With the "drum in hat" parking brake, the cable goes through the backing plate to the shoes. With the older parking brake built into the disc brake system, the cable attaches to a lever on the back of the caliper.
If the drum-type brake isn't holding, is it because the pedal reaches the floor? That would equate to a stretched cable, or worn shoes, possibly from the brake being stuck partially applied due to a sticking rear cable. If the pedal does not run out of travel, or it is the multiple-pump design, suspect glazed shoes and braking surface, or one of the linings has broken off from its frame. A loose lining will rotate enough to prevent full contact and brake pressure but it will still provide enough resistance to pedal travel to make it appear normal.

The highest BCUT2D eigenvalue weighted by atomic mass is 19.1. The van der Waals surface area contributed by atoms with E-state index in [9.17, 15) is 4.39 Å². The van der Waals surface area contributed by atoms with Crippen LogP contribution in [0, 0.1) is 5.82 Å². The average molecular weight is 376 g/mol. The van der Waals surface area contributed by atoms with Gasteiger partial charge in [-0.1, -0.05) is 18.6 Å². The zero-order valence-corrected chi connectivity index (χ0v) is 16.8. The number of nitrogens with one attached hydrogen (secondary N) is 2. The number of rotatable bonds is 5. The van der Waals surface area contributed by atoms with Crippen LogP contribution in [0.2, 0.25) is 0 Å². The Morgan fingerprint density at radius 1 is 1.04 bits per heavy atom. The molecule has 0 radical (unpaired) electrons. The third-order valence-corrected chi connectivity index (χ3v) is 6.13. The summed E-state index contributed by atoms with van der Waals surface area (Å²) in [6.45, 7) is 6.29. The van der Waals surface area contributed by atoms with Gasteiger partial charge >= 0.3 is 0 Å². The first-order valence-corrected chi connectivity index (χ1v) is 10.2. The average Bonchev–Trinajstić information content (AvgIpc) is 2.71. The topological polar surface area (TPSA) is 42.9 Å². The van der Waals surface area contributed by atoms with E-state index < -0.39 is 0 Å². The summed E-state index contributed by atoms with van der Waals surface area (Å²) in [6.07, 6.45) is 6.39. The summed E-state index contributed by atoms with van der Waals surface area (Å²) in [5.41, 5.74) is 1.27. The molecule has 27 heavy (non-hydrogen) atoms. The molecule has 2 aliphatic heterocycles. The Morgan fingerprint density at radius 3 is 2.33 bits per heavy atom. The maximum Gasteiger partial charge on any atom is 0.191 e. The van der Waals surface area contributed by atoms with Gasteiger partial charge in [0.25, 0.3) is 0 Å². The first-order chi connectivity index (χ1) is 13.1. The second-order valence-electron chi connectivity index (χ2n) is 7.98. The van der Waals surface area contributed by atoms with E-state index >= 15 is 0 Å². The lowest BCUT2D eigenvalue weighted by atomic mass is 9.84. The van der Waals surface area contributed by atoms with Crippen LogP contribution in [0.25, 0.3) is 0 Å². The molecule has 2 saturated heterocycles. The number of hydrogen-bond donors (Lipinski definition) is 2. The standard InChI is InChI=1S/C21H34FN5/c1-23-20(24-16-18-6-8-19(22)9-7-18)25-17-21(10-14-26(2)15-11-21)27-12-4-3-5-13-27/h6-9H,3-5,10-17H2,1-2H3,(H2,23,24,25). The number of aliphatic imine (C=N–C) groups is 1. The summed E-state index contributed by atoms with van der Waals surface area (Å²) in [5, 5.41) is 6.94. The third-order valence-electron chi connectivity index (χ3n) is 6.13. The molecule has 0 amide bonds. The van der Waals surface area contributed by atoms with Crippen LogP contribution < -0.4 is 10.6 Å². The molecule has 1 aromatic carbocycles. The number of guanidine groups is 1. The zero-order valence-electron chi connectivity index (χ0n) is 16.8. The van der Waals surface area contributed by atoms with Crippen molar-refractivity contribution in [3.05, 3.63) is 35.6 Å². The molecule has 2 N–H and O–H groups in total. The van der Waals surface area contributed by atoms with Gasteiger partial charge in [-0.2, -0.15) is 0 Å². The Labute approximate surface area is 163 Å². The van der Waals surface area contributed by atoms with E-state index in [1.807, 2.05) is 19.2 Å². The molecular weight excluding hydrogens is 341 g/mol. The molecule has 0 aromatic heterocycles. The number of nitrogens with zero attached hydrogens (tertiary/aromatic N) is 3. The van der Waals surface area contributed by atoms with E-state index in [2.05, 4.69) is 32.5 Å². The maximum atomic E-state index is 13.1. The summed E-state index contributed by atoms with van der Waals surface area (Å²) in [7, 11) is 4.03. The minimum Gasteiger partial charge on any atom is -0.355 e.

With the parking brake built into the caliper, the pads are kept in adjustment by applying the parking brake. If one or both rear cables are rusted tight, the service brake pedal will gradually go lower to the floor as the rear pads wear. That's an additional clue but it might not be very noticeable. The secret is to apply the parking brake, then look at the two rear cables to see if a shiny spot is showing where they exit the metal casing. If all you see is surface rust on one of them, it isn't applying.
Friday, August 6th, 2010 AT 1:08 PM